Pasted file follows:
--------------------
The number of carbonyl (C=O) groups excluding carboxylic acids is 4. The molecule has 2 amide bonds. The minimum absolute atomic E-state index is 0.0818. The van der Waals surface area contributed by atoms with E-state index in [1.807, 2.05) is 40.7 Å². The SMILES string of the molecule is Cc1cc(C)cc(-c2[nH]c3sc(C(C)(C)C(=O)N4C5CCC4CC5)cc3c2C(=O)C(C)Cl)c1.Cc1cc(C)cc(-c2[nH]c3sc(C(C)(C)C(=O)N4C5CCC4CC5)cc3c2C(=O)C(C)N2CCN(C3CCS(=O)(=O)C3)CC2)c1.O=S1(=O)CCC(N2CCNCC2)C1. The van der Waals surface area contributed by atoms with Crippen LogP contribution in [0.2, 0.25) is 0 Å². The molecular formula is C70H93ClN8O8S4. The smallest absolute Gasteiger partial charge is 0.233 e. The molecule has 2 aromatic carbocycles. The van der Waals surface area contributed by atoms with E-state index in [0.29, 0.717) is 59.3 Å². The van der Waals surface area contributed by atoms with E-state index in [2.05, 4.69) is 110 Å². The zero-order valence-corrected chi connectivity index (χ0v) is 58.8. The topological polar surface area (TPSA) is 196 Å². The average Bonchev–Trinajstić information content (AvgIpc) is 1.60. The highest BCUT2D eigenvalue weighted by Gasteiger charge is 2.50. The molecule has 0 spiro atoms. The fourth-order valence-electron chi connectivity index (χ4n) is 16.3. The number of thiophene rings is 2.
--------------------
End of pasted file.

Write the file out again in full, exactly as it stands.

The number of carbonyl (C=O) groups excluding carboxylic acids is 4. The molecule has 2 amide bonds. The minimum absolute atomic E-state index is 0.0818. The van der Waals surface area contributed by atoms with E-state index in [1.807, 2.05) is 40.7 Å². The SMILES string of the molecule is Cc1cc(C)cc(-c2[nH]c3sc(C(C)(C)C(=O)N4C5CCC4CC5)cc3c2C(=O)C(C)Cl)c1.Cc1cc(C)cc(-c2[nH]c3sc(C(C)(C)C(=O)N4C5CCC4CC5)cc3c2C(=O)C(C)N2CCN(C3CCS(=O)(=O)C3)CC2)c1.O=S1(=O)CCC(N2CCNCC2)C1. The van der Waals surface area contributed by atoms with Crippen LogP contribution in [0.2, 0.25) is 0 Å². The molecular formula is C70H93ClN8O8S4. The smallest absolute Gasteiger partial charge is 0.233 e. The molecule has 2 aromatic carbocycles. The van der Waals surface area contributed by atoms with E-state index in [0.29, 0.717) is 59.3 Å². The van der Waals surface area contributed by atoms with E-state index in [2.05, 4.69) is 110 Å². The zero-order valence-corrected chi connectivity index (χ0v) is 58.8. The topological polar surface area (TPSA) is 196 Å². The average Bonchev–Trinajstić information content (AvgIpc) is 1.60. The highest BCUT2D eigenvalue weighted by Gasteiger charge is 2.50. The molecule has 0 spiro atoms. The fourth-order valence-electron chi connectivity index (χ4n) is 16.3. The number of thiophene rings is 2.